• Trichomonas inhabits urinary and reproductive tracts, using flagella to move through them
        • Causes vaginal itching and discharge in females
    • 17.  
    • 18. The Euglenozoans
      • Have distinctive mitochondria
      • Two major groups
        • Euglenids
        • Kinetoplastids
    • 19. Euglenids
      • Single-celled, fresh-water protists
      • Lack a rigid outer covering
      • Best known example is Euglena
        • Moves by whipping single flagellum
        • Photosynthetic
      • Some euglenids photosynthetic, others absorb/engulf food
    • 20. Euglenids
      • Photoreceptor (eyespot) found in some euglenoids
        • Provides for a way to sense location of light source
        • Useful for photosynthetic euglenoids in maximizing photosynthesis
    • 21. Euglena : a Representative Euglenoid Flagellum Eye Spot Contractile Vacuole Stored Food Nucleus Nucleolus Chloroplasts
    • 22. Kinetoplastids
      • All species have one or more flagella
        • Can be used for propulsion, sensing, or food gathering
      • Many are free-living in soil and water
    • 23. Kinetoplastids
      • Some species live in a symbiotic mutualistic association within another organism
        • Some species digest cellulose in termite guts
        • Trypanosomes live within tsetse flies and cause African sleeping sickness in fly-bitten mammals
      • Trypanosomes infect the blood causing African sleeping sickness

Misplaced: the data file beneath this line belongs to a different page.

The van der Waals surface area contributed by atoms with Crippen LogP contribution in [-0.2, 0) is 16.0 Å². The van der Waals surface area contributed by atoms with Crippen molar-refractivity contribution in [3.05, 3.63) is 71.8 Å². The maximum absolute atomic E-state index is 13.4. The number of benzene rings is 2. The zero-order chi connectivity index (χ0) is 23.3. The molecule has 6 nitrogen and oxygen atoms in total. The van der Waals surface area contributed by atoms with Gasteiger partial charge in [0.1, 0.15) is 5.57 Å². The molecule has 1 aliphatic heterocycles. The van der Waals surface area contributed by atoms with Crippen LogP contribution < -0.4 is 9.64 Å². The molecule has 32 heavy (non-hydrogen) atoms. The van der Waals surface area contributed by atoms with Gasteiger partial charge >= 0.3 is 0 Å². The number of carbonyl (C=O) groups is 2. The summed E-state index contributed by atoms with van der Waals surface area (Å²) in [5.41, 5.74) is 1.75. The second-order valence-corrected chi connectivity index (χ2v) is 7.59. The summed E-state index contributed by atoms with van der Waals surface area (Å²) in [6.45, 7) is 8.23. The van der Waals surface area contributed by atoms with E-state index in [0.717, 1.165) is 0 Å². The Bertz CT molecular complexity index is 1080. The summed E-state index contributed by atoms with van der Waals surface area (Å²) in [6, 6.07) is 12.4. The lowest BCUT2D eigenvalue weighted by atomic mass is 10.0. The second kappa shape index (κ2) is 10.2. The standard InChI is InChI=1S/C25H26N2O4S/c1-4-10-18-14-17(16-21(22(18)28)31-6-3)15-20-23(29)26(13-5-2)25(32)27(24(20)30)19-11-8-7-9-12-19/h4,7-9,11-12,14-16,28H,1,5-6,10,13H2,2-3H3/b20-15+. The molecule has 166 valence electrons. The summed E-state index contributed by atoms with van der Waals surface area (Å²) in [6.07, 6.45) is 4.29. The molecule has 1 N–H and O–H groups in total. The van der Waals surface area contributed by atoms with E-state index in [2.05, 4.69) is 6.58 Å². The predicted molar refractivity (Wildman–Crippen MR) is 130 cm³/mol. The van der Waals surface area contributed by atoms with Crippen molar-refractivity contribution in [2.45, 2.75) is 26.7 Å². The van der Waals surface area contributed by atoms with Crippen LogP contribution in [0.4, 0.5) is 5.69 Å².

• 24. Trypanosomes in Blood
    • 25. The Stramenophiles
      • Have fine, hair-like projections on flagella
      • Mostly single-celled but some multicellular
      • Some are photosynthetic species
      • Major stramenophile groups
        • Water molds
        • Diatoms
        • Brown algae
    • 26. Water Molds
      • Also known as oomycetes
      • Long filaments aggregated into cottony tufts
      • Many are soil and water-based decomposers
    • 27. Water Molds
      • Profound economic impacts caused by water molds
        • Late blight attacks potato plants (caused Irish potato famine in 1845)
        • One species causes downy mildew (nearly destroyed French wine industry in 1870s)
    • 28. A Parasitic Water Mold Downy mildew on grapes
    • 29. Diatoms
      • Found in both fresh and salt water
      • Photosynthetic
      • Produce shells of silica that fit together
      • Diatomaceous earth is deposits of diatom shells (mined and used as an abrasive)
    • 30.  
    • 31. Diatoms
      • Part of floating phytoplankton community
        • Important in absorbing CO 2 and producing O 2
        • Phytoplankton perform 70% of all photosynthesis
      • Diatoms are important as food in marine food webs
        • Herbivorous organisms “graze” on these “pastures of the sea”
    • 32. Brown Algae
      • Form multicellular aggregates (seaweeds)
      • Superficially similar but not closely related to plants
      • Contain brownish-yellow and green (chlorophyll) pigments producing brown/olive appearance
    • 33. Brown Algae
      • Nearly all marine
        • Found along rocky shores of temperature oceans
        • Includes giant kelp
          • Several species use gas-filled floats to support body
          • Giant kelp forests provide food and shelter for sea animals
    • 34. Diverse Brown Algae Fucus sp. Giant Kelp
    • 35. The Alveolates
      • Single-celled protists with small cavities beneath cell surface (alveoli)
      • Comprise a distinct lineage